Dolly the Sheep was announced to the word with a paper published in 1997, in the journal Nature, succinctly titled “Viable offspring derived from fetal and adult mammalian cells”. Ian Wilmut, Keith Campbell, Jim McWhir and William Ritchie from The Roslin Institute described how they produced the first animal cloned from an adult cell.
The team wanted to know whether cloned animals could be produced from cells at different stages of development, so donor cells were collected from a recently fertilised sheep embryo, a lamb fetus and the udder of an adult sheep. The cells were collected from three different breeds of sheep, Poll Dorset, Black Welsh Mountain and Finn Dorset respectively.
In preparation for cloning, these donor cells were grown to make cell cultures. Egg cells were collected from donor Scottish Blackface sheep and the nucleus, containing the DNA, was removed. The eggs were fused with the donor cells, ‘activated’ using electrical stimulation and cultured for a week in the lab to develop into early stage embryos. The cloned embryos were transferred to surrogate Scottish Blackface ewes, eight of which gave birth to cloned lambs. Different breeds of sheep were chosen for the donor cells and the egg donor and surrogate sheep, so that the team could see straight away that the offspring were not genetically related to their surrogate mothers or the egg donors.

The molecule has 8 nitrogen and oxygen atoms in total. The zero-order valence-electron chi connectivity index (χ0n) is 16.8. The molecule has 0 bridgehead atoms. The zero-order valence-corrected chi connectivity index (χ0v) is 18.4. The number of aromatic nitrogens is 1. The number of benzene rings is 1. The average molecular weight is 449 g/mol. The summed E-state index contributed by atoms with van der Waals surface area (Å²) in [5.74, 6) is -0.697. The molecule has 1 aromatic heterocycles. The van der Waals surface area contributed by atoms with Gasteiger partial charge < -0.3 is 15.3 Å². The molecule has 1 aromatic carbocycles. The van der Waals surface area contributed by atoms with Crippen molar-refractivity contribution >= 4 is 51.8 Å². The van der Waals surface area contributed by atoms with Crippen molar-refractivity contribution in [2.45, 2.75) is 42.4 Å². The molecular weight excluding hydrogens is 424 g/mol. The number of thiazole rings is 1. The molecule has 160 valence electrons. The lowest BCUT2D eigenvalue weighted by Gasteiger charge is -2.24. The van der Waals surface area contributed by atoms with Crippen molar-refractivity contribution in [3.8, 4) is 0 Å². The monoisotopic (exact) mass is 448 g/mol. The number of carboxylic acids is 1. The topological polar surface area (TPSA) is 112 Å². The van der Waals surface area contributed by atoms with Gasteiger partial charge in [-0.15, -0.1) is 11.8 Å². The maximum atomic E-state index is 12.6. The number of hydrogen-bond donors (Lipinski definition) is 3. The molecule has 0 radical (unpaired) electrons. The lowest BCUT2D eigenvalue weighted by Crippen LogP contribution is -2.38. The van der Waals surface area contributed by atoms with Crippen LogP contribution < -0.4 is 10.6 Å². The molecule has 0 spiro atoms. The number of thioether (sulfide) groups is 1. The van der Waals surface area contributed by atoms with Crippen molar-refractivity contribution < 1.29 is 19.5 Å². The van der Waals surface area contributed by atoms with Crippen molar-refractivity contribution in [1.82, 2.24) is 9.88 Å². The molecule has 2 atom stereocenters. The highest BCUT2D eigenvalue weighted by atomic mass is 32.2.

Eight live lambs were born to the surrogate ewes – four lambs were cloned from the embryo cells, three from the fetal cells, and only one lamb was successfully cloned from the udder cells of the adult sheep. DNA analysis of the lambs and the original cells confirmed that all of the lambs were genetically identical to their donor cells.
The lamb cloned from the udder cell was the first example of an animal cloned from an adult cell and although only referred to as “6LL3” in the Nature paper, she was later named Dolly, after the singer Dolly Parton. Dolly’s birth was a significant milestone because it proved that scientists could turn back the clock on a fully developed adult cell to make it behave like a cell from a newly fertilised embryo.
Dolly was part of a larger project to create transgenic (genetically modified) sheep that produced therapeutic proteins in their milk. Although scientists at The Roslin Institute no longer create cloned animals, their work on genetically modified livestock continues to this day. Recently, the development of genome editing technology has enabled scientists to make precise changes in the DNA of animals and plants, and is being used at The Roslin Institute in a range of research projects that aim to improve livestock health, productivity and welfare.
Written by Selene Jarrett